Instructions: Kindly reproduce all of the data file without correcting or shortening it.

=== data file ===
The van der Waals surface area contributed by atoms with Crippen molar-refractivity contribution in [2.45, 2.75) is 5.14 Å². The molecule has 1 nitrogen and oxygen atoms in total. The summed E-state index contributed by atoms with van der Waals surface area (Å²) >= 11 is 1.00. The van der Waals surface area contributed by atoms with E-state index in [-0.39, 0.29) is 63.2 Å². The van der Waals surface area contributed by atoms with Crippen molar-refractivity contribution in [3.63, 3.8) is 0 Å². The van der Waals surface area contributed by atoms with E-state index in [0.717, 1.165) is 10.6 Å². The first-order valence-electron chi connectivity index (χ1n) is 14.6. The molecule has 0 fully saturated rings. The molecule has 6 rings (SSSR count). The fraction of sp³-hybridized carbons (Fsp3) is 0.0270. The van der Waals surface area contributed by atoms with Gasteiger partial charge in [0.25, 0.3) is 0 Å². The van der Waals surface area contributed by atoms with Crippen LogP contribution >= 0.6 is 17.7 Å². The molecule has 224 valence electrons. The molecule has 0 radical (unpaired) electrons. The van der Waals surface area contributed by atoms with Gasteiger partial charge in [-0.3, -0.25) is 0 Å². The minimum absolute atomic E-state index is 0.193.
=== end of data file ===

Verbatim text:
The van der Waals surface area contributed by atoms with Crippen molar-refractivity contribution in [2.45, 2.75) is 5.14 Å². The molecule has 1 nitrogen and oxygen atoms in total. The summed E-state index contributed by atoms with van der Waals surface area (Å²) >= 11 is 1.00. The van der Waals surface area contributed by atoms with E-state index in [-0.39, 0.29) is 63.2 Å². The van der Waals surface area contributed by atoms with Crippen molar-refractivity contribution in [3.63, 3.8) is 0 Å². The van der Waals surface area contributed by atoms with E-state index in [0.717, 1.165) is 10.6 Å². The first-order valence-electron chi connectivity index (χ1n) is 14.6. The molecule has 0 fully saturated rings. The molecule has 6 rings (SSSR count). The fraction of sp³-hybridized carbons (Fsp3) is 0.0270. The van der Waals surface area contributed by atoms with Gasteiger partial charge in [0.25, 0.3) is 0 Å². The van der Waals surface area contributed by atoms with Crippen LogP contribution >= 0.6 is 17.7 Å². The molecule has 224 valence electrons. The molecule has 0 radical (unpaired) electrons. The van der Waals surface area contributed by atoms with Gasteiger partial charge in [-0.3, -0.25) is 0 Å². The minimum absolute atomic E-state index is 0.193.